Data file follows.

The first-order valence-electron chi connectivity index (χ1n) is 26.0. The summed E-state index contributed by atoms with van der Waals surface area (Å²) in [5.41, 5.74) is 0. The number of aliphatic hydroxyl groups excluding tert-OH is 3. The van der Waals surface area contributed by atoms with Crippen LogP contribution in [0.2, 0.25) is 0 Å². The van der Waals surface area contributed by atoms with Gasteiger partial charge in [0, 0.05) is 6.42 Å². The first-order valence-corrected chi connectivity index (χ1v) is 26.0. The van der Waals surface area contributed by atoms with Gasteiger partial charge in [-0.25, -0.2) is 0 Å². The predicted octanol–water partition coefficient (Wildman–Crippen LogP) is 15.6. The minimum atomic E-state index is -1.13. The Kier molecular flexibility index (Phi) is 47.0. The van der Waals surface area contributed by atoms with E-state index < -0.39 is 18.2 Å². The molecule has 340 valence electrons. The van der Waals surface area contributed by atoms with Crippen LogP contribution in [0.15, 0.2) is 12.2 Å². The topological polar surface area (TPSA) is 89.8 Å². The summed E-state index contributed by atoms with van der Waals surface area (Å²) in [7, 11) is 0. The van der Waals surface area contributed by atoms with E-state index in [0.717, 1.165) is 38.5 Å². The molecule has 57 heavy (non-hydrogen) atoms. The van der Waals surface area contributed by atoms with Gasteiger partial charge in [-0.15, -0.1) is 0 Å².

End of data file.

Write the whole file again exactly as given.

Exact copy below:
The first-order valence-electron chi connectivity index (χ1n) is 26.0. The summed E-state index contributed by atoms with van der Waals surface area (Å²) in [5.41, 5.74) is 0. The number of aliphatic hydroxyl groups excluding tert-OH is 3. The van der Waals surface area contributed by atoms with Crippen LogP contribution in [0.2, 0.25) is 0 Å². The van der Waals surface area contributed by atoms with Gasteiger partial charge in [0, 0.05) is 6.42 Å². The first-order valence-corrected chi connectivity index (χ1v) is 26.0. The van der Waals surface area contributed by atoms with Gasteiger partial charge in [-0.25, -0.2) is 0 Å². The predicted octanol–water partition coefficient (Wildman–Crippen LogP) is 15.6. The minimum atomic E-state index is -1.13. The Kier molecular flexibility index (Phi) is 47.0. The van der Waals surface area contributed by atoms with E-state index < -0.39 is 18.2 Å². The molecule has 340 valence electrons. The van der Waals surface area contributed by atoms with Crippen LogP contribution in [0.15, 0.2) is 12.2 Å². The topological polar surface area (TPSA) is 89.8 Å². The summed E-state index contributed by atoms with van der Waals surface area (Å²) in [7, 11) is 0. The van der Waals surface area contributed by atoms with E-state index in [0.717, 1.165) is 38.5 Å². The molecule has 57 heavy (non-hydrogen) atoms. The van der Waals surface area contributed by atoms with Gasteiger partial charge in [-0.15, -0.1) is 0 Å².